On 11/19/2014 10:04 AM, Johannes Birringer wrote:
> ----------empyre- soft-skinned space----------------------
> ps (to last night)
> I just wanted to acknowledge, in addition, some of the contributions to our discussions over the past days, from John Hopkins, Erik Ehn, and Christina Spiesel; and I found it interesting,
> in the contexts of human rights, the law and legal philosophy raised yesterday, that Christina chose to focus on the educational system and various aspects of teaching, cognition (machine)
> learning, assessment, etc., presumably in the evolving corporatized and privatized neoliberal higher education sectors.  Christina also very persuasively points out that
> teaching that produces critical thinking is labor intensive -- it actually requires teachers who have real knowledge/preparation before they get to students
> and then students who can be responsive to inter-generational conversations.
> This notion of the inter-generational conversation, and the various modes and possibilities of cultural performance and knowledge transmission  is an important one that deserves
> further attention, I believe, also especially because it seems to me that 'justice,' but also existing laws (and any form of dialogue and exchange based on situated codes and conventions and
> discourses of specific historical and cultural contexts) and rules of propriety, debt, compensation, or distribution, are intimately connected to teaching and learning.
> And of course, Christina, I agree with what you argue, namely that feeling and the emotions are also guides to value; what one would probably have to address, also when I listened to Fereshteh's brief
> report on her new play, featuring a female protagonist (educated) who
>>> has experienced a trauma in her islamic homeland and doubts the effectivness of psychotherapy in a world full of violence, war and joblessness, tries to heal herself by writing a play.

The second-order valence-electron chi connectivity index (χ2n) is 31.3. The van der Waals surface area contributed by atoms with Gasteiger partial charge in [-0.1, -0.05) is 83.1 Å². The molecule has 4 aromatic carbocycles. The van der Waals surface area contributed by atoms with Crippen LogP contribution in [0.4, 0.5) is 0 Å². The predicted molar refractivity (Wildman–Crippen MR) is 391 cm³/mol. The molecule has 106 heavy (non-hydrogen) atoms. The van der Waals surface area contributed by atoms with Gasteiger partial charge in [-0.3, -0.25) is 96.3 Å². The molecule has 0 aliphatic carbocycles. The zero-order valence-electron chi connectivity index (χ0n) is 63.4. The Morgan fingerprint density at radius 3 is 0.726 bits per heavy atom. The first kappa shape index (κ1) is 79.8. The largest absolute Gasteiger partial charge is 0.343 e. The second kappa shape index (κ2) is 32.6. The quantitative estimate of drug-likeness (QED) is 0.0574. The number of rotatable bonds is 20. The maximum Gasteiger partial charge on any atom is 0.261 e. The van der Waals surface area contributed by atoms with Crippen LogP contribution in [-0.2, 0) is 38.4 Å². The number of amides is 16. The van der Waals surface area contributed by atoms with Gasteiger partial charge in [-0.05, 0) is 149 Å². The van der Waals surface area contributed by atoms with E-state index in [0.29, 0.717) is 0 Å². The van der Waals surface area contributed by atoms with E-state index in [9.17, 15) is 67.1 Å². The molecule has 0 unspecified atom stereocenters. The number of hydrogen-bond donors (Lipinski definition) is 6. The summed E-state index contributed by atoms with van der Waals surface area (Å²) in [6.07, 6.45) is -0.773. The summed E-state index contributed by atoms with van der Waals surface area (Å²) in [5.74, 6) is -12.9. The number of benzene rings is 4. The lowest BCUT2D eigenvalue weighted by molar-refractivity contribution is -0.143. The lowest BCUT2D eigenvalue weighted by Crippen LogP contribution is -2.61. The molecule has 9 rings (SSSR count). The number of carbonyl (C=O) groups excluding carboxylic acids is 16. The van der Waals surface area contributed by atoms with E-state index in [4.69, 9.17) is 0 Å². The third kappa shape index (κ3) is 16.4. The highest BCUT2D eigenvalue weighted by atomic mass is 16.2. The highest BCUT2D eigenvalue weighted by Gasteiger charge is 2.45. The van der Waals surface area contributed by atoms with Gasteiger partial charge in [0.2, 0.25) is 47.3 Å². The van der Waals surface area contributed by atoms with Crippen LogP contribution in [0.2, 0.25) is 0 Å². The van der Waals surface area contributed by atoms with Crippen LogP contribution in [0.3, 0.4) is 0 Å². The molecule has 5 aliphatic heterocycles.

> is the different availabilities of processing a world of violence, through a writing or talking cure, through role models, through action models,  and incitement from preachers, elders, brothers and father and mothers and sisters and peers.
> Your comments, Christina, probably refer to the US (you teach at one of the top Ivy League universities?), but I wondered about the schools that Pia visited in the occupied territories, or schools in Afghanistan and Iraq.
> I tried to contact Iraqui writer Sherko Fatah after reading about his last stay in the land of his father, near Suleimanija, but he has not replied yet; I also contacted artist./ethnographer Abdel Hernández in La Habana; he teaches at ISA (Instituto Superior de Arte) and I asked him whether he would join our roundtable as I hoped to hear more voices from regions outside euro-american northern hemisphere;due to lack of stable internet connection, Abdel and his students were not able to follow this discussion. Whereupon I saved all the posts into a consecutive text file and sent to Cuba, and Abdel promised he would get back to us.
> Then, thinking of Rustom's crypt and a recent interview with Snowden in Russia, where he urges professionals to encrypt all "client communications" - I suggest to Abdel he better encrypt his letter to us.
> warm regards
> Johannes Birringer
> _______________________________________________
> empyre forum
> empyre at lists.cofa.unsw.edu.au
> http://empyre.library.cornell.edu